The primary curriculum tool, and the ultimate focus of any curriculum, of course, must be mandatory, high stakes testing. These tests produce substantial data, and allow comparisons, though that data, from school to school and state to state. An important consideration if you’re an inside the Beltway type. The data even allow us to judge the effectiveness of teachers, as long as we care primarily, perhaps even only, about those test scores.
    This is so because this line of thinking and all that flows from it has as its ultimate purpose the solution of political, not educational problems. When Mrs. Smith is able to increase Johnny’s reading level from 4th grade to 8th grade in one year it is a substantial accomplishment for Johnny, his parents, his teacher and his community, but has no impact whatever in the federal Department of Education. It means little more to the state DOE. Test scores will eventually go up in most places, the natural consequence of focusing much of your educational effort on passing the tests, thus alllowing the politicians to posture, lauding their great vision and success in foisting their policies on the public in the first place and demonstrating the great wisdom of continuing, even expanding their policies and the bureaucracies that implement and oversee them.
    We see few or no demands for student acheivement and parental involvement in education from politicians (except that it be accomplished by teachers), and certainly nothing in NCLB and similar legislation, nor should we expect to see it. These people and laws are political animals and as such, are concerned with power, control, the establish of bureaucracies and the growth and maintenance of those bureaucracies. Johnny figures not at all in their thinking or planning except in the abstract. It is easy, and bears little or no political cost, to demand that teachers accomplish the impossible. Demand the same of parents and their offspring and there would be immediate and severe political consequences for no other reason than the number of teachers is small while the numbers of students and parents is vast across all demographic groups.
    Think I’m exaggerating? Impose two laws: (1) Teacher’s whose classes do not score at least 75% on mandatory tests may be fired. (2) Parents whose children fail three or more classes in a given year may be fined. Which would have the greatest chance of staying on the books? Which would be embraced by politicians?
    That said, it is clearly the responsibility, the obligation, of any teacher to provide the best educational opportunity their circumstances allow. More experienced teachers will do better than first year teachers, talented teachers will do better than those without talent and teachers as a whole will do better in schools who are more concerned with supplying classroom teachers than the varsity football team. Utimately, teachers may be reasonably and morally held accountable for their dedication and success in providing that educational opportunity. This is best judged by competent professionals in that teacher’s school.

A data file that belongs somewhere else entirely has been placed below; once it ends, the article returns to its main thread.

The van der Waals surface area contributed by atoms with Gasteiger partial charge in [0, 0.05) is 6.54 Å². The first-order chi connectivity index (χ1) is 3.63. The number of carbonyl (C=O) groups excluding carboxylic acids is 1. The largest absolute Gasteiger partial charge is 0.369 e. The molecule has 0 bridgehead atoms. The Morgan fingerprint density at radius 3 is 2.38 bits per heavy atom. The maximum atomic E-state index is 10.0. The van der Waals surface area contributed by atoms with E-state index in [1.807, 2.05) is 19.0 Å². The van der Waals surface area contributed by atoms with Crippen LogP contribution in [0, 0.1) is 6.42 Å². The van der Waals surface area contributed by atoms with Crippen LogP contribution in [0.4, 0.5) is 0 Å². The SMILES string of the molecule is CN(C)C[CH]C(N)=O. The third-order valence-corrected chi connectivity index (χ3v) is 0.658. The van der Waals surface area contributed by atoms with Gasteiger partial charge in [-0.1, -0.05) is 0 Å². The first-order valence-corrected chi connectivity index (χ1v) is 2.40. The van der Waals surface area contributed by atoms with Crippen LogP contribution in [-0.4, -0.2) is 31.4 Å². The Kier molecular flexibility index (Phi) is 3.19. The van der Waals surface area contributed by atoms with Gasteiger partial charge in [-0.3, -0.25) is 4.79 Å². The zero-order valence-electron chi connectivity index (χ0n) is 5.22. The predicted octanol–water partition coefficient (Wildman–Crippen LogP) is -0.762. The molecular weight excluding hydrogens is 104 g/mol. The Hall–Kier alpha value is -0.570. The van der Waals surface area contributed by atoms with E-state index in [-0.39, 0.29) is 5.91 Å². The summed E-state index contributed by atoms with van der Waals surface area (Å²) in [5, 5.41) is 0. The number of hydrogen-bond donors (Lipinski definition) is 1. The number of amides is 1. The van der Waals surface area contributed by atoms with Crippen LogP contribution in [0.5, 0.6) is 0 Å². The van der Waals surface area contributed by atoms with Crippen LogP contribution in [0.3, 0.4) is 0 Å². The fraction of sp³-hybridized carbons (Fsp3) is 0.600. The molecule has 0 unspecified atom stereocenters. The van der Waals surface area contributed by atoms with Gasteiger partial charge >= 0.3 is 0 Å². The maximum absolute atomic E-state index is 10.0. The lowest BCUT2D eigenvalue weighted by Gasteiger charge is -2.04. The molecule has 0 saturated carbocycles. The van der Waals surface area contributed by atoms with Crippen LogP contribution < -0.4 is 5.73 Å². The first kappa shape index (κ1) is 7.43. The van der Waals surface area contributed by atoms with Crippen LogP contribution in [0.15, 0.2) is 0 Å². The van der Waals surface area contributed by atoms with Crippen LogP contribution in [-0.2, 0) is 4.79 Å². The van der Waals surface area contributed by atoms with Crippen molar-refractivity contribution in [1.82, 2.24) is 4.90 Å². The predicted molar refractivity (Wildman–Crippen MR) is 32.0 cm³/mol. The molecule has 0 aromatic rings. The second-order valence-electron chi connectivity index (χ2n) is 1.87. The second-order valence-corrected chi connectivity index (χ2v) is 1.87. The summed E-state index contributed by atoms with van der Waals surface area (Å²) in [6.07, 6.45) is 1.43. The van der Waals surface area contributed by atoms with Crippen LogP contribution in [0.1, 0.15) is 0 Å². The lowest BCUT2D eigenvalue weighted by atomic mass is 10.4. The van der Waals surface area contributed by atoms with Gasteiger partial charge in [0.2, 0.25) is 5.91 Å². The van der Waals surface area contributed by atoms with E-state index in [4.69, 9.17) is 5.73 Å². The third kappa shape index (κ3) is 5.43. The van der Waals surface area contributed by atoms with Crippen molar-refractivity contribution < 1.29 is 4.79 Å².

Parents/students are responsible for taking full and consistent advantage of the educational opportunity provided for them. If Johnny chooses to do only 25% of his assignments, misses 1/3 of the school year, or merely chooses not to live up to his potential despite the encouragement of his teachers and others in his school, who is accountable? Those who had the responsibility and who were in a position to exercise that responsibility? That is certainly not Johnny’s teachers.
    If Johnny fails, if he doesn’t pass the high stakes test, do we assume the teacher is at fault? Do we sanction that teacher? That might be a reasonable assumption by Beltway standards, but in the real world, where there is real, daily accountability, the fact that a dedicated teacher improved Johnny’s reading level dramatically in a single year means a great deal. To those who buy into the idea that everything is the teacher’s responsibility and fault, it would never be known and it means nothing at all, for there is no political benefit in it.
    So while I agree with Parry, what remains essentially unaddressed, here and elsewhere, is the demand that parents act like parents, and that students do their part to learn. Learning, after all cannot be downloaded, but acheived only through consistent, dedicated effort and practice. Teachers can provide that opportunity and guidance, they cannot do the learning for the students, nor can they act as the student’s parent.
    Schools do indeed exist to produce student learning as an outcome, but the public understands human nature well enough to know that learning cannot be imposed. The opportunity can be provided, and it is up to each student and their parents to ensure that the opportunity is seized. The “outcome” depends at least as much on how much effort the student is willing to expend as how much effort is expended by the teacher. I remain amazed that so many are unwilling to recognize or acknowledge this simple fact.